How do you spend your days? Do you tend to be in one position for prolonged periods of time? Have you noticed that this affects how your body feels?
When we stay in one position for some time it will have an impact on how our body feels but we might not always be aware of it. If we then repeat that same pattern every day, the impact is likely to become much more noticeable.
- If you spend a few hours in the car driving to visit a friend, when you get out of the car you might notice some tightness in the hips, or stiffness in the low back, or maybe some tension in the neck and shoulders. As soon as you stand up and move about, most of those issues will ease-off and you will carry on as usual.
- If you drive every day for work, you might start to experience more of the same issues more of the time, and you might find that they don’t ease-off quite so quickly/at all. Over time, some of the on-going tightness or tension might then begin to affect your posture, which in turn would cause more tightness or tension in the body.
By changing our posture throughout the day we can try to break the postural patterns we are creating and help to reduce repetitive strain, overuse injuries and fatigue. In part three I talked about ways to break up your day with some movement, and today we are looking specifically at changes you might need to consider for your working environment if you are largely desk-based.
Your working environment:
The goal is to set up your work space so that you can minimise any negative impact on your posture. Here are a few things you might like to consider:
- find a supportive chair to reduce muscle fatigue in your lower back – make sure that it is adjustable so that you can get the best fit for your body. Personally I don’t like traditional office chairs but I use a saddle stool on a wheeled base, which enables me to maintain a neutral alignment for my spine without any tension. Find what works for you.
- check that you have room under your desk to place your feet flat on the floor – use a footrest if necessary. Aim to have your knees slightly lower than your hips and your feet slightly forward of your knees.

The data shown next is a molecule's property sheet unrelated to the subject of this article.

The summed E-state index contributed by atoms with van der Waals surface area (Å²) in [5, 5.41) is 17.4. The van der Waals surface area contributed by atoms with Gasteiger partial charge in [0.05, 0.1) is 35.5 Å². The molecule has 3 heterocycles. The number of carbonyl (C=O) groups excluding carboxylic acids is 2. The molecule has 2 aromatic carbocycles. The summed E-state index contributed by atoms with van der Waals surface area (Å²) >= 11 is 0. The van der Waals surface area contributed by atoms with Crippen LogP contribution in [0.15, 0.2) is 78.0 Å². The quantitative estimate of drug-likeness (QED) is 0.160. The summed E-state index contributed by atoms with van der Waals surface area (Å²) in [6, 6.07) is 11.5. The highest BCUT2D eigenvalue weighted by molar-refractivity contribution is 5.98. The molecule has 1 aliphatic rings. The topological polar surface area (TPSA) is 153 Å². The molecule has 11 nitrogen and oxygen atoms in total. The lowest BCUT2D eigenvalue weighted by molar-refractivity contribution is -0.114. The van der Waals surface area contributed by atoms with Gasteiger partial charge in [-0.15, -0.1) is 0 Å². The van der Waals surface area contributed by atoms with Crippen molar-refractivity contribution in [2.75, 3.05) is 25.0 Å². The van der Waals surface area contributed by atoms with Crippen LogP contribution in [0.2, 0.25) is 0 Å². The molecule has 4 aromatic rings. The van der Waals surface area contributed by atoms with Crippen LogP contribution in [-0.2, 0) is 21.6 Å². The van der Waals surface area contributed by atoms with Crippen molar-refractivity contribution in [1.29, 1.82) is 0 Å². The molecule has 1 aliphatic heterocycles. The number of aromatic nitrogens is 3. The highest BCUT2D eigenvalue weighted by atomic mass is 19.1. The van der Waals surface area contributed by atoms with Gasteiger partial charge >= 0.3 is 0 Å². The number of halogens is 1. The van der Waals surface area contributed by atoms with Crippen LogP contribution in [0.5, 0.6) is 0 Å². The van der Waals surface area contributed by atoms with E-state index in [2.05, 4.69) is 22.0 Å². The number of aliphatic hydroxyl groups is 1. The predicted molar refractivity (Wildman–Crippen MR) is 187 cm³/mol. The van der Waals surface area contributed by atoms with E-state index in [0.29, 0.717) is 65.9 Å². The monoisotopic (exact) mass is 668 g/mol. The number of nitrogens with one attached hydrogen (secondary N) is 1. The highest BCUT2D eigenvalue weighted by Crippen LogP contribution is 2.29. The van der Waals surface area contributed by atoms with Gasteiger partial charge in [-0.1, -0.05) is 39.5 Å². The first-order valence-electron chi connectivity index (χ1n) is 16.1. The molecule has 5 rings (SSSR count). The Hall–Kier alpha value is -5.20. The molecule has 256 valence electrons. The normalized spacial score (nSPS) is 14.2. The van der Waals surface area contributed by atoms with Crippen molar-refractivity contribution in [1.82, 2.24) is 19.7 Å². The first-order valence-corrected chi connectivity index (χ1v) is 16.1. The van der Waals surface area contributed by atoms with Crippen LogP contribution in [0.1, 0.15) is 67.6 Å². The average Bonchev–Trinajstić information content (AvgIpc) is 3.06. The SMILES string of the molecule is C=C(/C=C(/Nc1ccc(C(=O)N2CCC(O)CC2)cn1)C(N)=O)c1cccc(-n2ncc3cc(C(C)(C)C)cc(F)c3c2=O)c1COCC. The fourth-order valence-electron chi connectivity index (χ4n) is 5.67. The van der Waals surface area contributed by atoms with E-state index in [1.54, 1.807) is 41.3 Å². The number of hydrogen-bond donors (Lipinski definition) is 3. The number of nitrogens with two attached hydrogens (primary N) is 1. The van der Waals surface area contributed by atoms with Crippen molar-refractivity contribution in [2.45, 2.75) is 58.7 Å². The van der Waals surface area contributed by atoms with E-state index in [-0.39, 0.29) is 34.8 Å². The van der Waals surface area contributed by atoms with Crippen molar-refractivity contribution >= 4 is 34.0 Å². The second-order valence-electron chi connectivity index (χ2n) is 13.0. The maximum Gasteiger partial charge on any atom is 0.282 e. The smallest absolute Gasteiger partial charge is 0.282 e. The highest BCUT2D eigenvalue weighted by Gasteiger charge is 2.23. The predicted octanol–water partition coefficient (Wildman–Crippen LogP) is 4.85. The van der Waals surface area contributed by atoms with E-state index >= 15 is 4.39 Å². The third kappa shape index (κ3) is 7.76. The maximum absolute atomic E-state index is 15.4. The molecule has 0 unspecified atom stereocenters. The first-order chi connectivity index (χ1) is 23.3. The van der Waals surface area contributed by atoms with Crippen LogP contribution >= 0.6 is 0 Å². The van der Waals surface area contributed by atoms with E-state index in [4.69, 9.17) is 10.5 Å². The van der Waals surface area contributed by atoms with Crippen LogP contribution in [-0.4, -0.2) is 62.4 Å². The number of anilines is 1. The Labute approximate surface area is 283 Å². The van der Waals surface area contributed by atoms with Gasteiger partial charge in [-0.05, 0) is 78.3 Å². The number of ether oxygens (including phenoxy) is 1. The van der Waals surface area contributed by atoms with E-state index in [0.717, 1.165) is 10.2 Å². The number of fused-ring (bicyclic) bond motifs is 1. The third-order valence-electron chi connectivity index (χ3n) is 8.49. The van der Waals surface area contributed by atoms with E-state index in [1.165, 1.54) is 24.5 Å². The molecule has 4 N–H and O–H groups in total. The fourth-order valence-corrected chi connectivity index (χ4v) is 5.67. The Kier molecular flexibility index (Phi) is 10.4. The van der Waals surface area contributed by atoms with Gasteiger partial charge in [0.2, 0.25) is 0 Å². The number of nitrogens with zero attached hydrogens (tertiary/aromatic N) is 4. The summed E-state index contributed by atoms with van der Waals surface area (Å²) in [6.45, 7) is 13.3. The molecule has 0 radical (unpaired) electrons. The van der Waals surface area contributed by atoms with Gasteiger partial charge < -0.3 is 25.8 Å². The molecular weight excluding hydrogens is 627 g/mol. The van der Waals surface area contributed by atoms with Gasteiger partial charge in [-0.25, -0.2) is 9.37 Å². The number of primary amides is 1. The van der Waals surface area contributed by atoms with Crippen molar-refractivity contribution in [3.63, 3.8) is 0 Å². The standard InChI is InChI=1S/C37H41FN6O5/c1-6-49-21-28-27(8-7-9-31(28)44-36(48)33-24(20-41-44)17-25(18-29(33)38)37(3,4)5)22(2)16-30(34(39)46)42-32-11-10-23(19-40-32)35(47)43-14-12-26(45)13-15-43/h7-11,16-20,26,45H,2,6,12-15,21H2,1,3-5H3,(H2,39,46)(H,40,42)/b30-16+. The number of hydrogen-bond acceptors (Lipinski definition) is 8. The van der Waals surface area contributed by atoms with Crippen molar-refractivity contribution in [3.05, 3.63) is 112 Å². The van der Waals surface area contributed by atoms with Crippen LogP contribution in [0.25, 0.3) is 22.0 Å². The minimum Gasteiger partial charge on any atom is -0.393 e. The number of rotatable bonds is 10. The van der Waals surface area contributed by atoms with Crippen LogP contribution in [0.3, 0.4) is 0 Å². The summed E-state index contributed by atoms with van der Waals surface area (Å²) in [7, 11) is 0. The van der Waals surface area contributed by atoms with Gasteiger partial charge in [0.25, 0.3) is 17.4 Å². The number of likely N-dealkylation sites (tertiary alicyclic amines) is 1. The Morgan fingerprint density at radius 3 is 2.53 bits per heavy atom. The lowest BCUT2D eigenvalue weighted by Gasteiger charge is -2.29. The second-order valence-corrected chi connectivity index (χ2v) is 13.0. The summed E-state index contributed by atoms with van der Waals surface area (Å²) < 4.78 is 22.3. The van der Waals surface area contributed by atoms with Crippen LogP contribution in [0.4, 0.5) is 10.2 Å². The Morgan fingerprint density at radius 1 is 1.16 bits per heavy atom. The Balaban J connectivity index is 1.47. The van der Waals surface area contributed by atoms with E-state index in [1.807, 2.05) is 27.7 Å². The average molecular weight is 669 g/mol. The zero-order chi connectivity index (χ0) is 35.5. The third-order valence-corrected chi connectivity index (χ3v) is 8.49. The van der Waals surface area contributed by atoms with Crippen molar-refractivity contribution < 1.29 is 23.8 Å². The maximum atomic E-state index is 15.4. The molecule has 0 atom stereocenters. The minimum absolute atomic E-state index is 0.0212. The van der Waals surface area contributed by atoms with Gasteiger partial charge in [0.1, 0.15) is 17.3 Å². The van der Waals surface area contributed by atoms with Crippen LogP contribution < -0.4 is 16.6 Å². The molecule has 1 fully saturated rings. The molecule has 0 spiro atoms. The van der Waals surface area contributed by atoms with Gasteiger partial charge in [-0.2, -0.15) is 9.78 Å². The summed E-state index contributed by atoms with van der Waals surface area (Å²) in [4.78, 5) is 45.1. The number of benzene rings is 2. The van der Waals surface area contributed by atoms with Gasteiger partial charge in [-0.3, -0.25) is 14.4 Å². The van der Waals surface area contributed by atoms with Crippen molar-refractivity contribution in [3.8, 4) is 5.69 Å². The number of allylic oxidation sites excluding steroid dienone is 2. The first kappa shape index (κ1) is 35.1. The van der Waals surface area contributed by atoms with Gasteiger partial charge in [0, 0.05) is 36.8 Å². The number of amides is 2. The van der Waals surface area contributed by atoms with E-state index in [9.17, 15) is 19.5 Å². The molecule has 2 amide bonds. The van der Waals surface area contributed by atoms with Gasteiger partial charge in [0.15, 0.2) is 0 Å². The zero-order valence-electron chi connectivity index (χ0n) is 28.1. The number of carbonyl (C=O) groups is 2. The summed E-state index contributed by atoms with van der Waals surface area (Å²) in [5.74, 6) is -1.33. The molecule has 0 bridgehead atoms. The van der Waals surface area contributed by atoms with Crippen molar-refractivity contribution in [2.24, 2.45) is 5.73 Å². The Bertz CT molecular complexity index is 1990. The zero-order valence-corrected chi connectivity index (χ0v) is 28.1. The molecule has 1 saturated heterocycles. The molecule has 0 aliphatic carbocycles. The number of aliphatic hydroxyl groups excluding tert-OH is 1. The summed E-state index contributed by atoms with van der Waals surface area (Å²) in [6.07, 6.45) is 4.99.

- have your keyboard and screen directly in front of you rather than off to one side or at an angle. This allows your shoulders to be square and face the screen fully. Arms are best supported – forearms on the desk and upper arms comfortably by your sides.
- set yourself up so that everything you need to access most often is within easy reach to avoid repeated stretching and leaning to one side.
- look after your eyes by having your screen about arms length away from you with the top of your screen level with your eyes. Reduce glare from nearby windows by using blinds or curtains. Use appropriate lighting levels to further reduce eye strain.
- try to keep your wrists straight while typing, with hands and wrists hovering just above the keyboard. Choose a mouse that fits your hand and move it with your arm instead of bending your wrist into weird positions.
- this last one is still on my to-do list, and I know it would make a huge difference – learn to touch-type so that you can keep your head in a neutral position rather than always looking down at your keyboard (as I am doing right now!)
In your car:
Maybe you are not desk-based but spend considerable amounts of time driving each day?
You can apply the same approach to your car:
- check your seat position, tilt and height and adjust it again if someone else has been driving your car
- position your mirrors so that you are not straining to look at them
- consider what shoes you are wearing – heels will change the position of your foot and ankle in relation to the pedals
- keep your hands, wrists and arms relaxed
Making small changes to your posture will help to reduce neck & shoulder tension, ease back pain and support your body throughout the day. You might also like to think of the alignment cues we use in Pilates and apply these to your working day:
- lengthen your spine from your tailbone to the crown of your head
- soften your shoulders
- gently lengthen the back of your neck by dropping the chin slightly
- maintain soft, relaxed breathing into your ribcage
- plant your feet in the earth so that you are grounded (this applies whether you’re seated or standing)
- find an even weight through your sit-bones when seated
I hope some of these suggestions help you to make some positive postural changes. Keep checking-in with your body as you go through your day until you naturally start adjusting your posture as required.
Let me know if you have any questions at all?